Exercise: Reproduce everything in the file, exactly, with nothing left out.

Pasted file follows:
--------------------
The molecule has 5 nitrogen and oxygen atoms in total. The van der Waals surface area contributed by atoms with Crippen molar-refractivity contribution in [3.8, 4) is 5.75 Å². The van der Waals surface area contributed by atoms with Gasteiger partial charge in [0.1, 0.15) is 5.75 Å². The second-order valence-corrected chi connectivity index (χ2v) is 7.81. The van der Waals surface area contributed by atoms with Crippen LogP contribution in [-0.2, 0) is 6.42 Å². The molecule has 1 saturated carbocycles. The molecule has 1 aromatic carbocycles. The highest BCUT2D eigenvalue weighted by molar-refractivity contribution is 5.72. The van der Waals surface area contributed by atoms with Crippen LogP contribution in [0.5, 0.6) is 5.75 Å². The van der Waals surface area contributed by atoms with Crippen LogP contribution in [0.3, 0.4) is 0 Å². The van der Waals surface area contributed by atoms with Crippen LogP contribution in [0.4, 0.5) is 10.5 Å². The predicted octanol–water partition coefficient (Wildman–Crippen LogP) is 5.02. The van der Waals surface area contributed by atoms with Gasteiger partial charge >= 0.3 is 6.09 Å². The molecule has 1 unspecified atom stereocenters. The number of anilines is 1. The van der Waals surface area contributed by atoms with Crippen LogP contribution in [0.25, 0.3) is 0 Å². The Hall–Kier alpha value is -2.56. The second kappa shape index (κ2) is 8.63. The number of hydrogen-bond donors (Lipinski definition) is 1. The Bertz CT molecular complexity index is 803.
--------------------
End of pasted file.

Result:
The molecule has 5 nitrogen and oxygen atoms in total. The van der Waals surface area contributed by atoms with Crippen molar-refractivity contribution in [3.8, 4) is 5.75 Å². The van der Waals surface area contributed by atoms with Gasteiger partial charge in [0.1, 0.15) is 5.75 Å². The second-order valence-corrected chi connectivity index (χ2v) is 7.81. The van der Waals surface area contributed by atoms with Crippen LogP contribution in [-0.2, 0) is 6.42 Å². The molecule has 1 saturated carbocycles. The molecule has 1 aromatic carbocycles. The highest BCUT2D eigenvalue weighted by molar-refractivity contribution is 5.72. The van der Waals surface area contributed by atoms with Crippen LogP contribution in [0.5, 0.6) is 5.75 Å². The van der Waals surface area contributed by atoms with Crippen LogP contribution in [0.3, 0.4) is 0 Å². The van der Waals surface area contributed by atoms with Crippen LogP contribution in [0.4, 0.5) is 10.5 Å². The predicted octanol–water partition coefficient (Wildman–Crippen LogP) is 5.02. The van der Waals surface area contributed by atoms with Gasteiger partial charge >= 0.3 is 6.09 Å². The molecule has 1 unspecified atom stereocenters. The number of anilines is 1. The van der Waals surface area contributed by atoms with Crippen LogP contribution in [0.25, 0.3) is 0 Å². The Hall–Kier alpha value is -2.56. The second kappa shape index (κ2) is 8.63. The number of hydrogen-bond donors (Lipinski definition) is 1. The Bertz CT molecular complexity index is 803.